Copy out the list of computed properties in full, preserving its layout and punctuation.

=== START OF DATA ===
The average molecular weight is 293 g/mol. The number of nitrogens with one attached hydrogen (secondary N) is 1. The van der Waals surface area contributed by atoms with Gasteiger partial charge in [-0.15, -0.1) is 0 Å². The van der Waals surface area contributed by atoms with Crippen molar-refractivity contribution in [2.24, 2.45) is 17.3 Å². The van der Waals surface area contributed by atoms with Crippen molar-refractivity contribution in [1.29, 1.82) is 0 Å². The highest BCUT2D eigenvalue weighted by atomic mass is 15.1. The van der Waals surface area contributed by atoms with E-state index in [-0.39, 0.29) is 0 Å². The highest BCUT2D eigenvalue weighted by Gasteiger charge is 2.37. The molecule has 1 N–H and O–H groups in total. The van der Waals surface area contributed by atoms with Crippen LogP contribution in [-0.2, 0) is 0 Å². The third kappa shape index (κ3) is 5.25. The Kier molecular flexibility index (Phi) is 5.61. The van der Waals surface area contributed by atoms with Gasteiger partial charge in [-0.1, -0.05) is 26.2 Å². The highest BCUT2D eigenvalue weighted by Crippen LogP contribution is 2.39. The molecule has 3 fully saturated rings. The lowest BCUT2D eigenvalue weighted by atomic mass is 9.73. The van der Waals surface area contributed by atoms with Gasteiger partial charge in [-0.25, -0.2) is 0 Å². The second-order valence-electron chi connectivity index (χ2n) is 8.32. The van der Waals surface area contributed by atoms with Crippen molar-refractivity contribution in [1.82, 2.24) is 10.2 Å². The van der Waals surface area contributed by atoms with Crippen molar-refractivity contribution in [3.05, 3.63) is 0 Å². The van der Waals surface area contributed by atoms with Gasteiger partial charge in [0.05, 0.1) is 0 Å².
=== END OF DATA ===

The average molecular weight is 293 g/mol. The number of nitrogens with one attached hydrogen (secondary N) is 1. The van der Waals surface area contributed by atoms with Gasteiger partial charge in [-0.15, -0.1) is 0 Å². The van der Waals surface area contributed by atoms with Crippen molar-refractivity contribution in [2.24, 2.45) is 17.3 Å². The van der Waals surface area contributed by atoms with Crippen molar-refractivity contribution in [1.29, 1.82) is 0 Å². The highest BCUT2D eigenvalue weighted by atomic mass is 15.1. The van der Waals surface area contributed by atoms with E-state index in [-0.39, 0.29) is 0 Å². The highest BCUT2D eigenvalue weighted by Gasteiger charge is 2.37. The molecule has 1 N–H and O–H groups in total. The van der Waals surface area contributed by atoms with Crippen LogP contribution in [-0.2, 0) is 0 Å². The third kappa shape index (κ3) is 5.25. The Kier molecular flexibility index (Phi) is 5.61. The van der Waals surface area contributed by atoms with Gasteiger partial charge in [-0.1, -0.05) is 26.2 Å². The highest BCUT2D eigenvalue weighted by Crippen LogP contribution is 2.39. The molecule has 3 fully saturated rings. The lowest BCUT2D eigenvalue weighted by atomic mass is 9.73. The van der Waals surface area contributed by atoms with Gasteiger partial charge in [-0.25, -0.2) is 0 Å². The second-order valence-electron chi connectivity index (χ2n) is 8.32. The van der Waals surface area contributed by atoms with Crippen molar-refractivity contribution in [1.82, 2.24) is 10.2 Å². The van der Waals surface area contributed by atoms with Crippen molar-refractivity contribution in [3.05, 3.63) is 0 Å². The van der Waals surface area contributed by atoms with Gasteiger partial charge in [0.05, 0.1) is 0 Å².